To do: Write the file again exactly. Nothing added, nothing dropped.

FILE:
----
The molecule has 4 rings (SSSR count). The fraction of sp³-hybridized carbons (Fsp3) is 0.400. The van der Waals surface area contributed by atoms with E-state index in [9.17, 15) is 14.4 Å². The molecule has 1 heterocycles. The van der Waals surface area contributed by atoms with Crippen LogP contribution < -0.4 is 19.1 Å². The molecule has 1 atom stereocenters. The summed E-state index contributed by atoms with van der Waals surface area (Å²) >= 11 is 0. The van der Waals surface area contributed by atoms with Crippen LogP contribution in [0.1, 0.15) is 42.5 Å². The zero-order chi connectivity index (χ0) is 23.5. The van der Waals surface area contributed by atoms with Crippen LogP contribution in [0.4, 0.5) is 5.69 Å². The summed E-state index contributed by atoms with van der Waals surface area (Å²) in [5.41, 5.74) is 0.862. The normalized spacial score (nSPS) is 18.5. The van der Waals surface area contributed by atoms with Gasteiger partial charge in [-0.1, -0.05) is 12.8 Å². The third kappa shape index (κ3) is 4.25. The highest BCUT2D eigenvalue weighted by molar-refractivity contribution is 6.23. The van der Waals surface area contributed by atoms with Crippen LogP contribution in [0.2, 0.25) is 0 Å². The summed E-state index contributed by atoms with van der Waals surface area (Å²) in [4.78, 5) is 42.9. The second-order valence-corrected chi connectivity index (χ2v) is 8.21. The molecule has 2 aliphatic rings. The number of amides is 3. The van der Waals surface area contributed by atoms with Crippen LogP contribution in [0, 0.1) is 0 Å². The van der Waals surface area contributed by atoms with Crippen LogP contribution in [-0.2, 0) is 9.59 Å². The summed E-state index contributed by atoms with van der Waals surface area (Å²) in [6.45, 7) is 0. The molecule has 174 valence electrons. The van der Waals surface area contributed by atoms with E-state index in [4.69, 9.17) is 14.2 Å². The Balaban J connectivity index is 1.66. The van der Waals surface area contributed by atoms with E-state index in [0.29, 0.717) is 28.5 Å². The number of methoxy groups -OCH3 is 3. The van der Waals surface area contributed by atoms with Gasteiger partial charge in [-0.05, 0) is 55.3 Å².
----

The molecule has 4 rings (SSSR count). The fraction of sp³-hybridized carbons (Fsp3) is 0.400. The van der Waals surface area contributed by atoms with E-state index in [9.17, 15) is 14.4 Å². The molecule has 1 heterocycles. The van der Waals surface area contributed by atoms with Crippen LogP contribution < -0.4 is 19.1 Å². The molecule has 1 atom stereocenters. The summed E-state index contributed by atoms with van der Waals surface area (Å²) >= 11 is 0. The van der Waals surface area contributed by atoms with Crippen LogP contribution in [0.1, 0.15) is 42.5 Å². The zero-order chi connectivity index (χ0) is 23.5. The van der Waals surface area contributed by atoms with Crippen LogP contribution in [0.4, 0.5) is 5.69 Å². The summed E-state index contributed by atoms with van der Waals surface area (Å²) in [5.41, 5.74) is 0.862. The normalized spacial score (nSPS) is 18.5. The van der Waals surface area contributed by atoms with Gasteiger partial charge in [-0.1, -0.05) is 12.8 Å². The third kappa shape index (κ3) is 4.25. The highest BCUT2D eigenvalue weighted by molar-refractivity contribution is 6.23. The van der Waals surface area contributed by atoms with Crippen LogP contribution in [0.2, 0.25) is 0 Å². The summed E-state index contributed by atoms with van der Waals surface area (Å²) in [4.78, 5) is 42.9. The second-order valence-corrected chi connectivity index (χ2v) is 8.21. The molecule has 2 aliphatic rings. The number of amides is 3. The van der Waals surface area contributed by atoms with Crippen LogP contribution in [0, 0.1) is 0 Å². The van der Waals surface area contributed by atoms with Crippen LogP contribution in [-0.2, 0) is 9.59 Å². The summed E-state index contributed by atoms with van der Waals surface area (Å²) in [6.45, 7) is 0. The molecule has 174 valence electrons. The van der Waals surface area contributed by atoms with E-state index in [4.69, 9.17) is 14.2 Å². The Balaban J connectivity index is 1.66. The van der Waals surface area contributed by atoms with E-state index in [0.29, 0.717) is 28.5 Å². The number of methoxy groups -OCH3 is 3. The van der Waals surface area contributed by atoms with Gasteiger partial charge in [-0.05, 0) is 55.3 Å².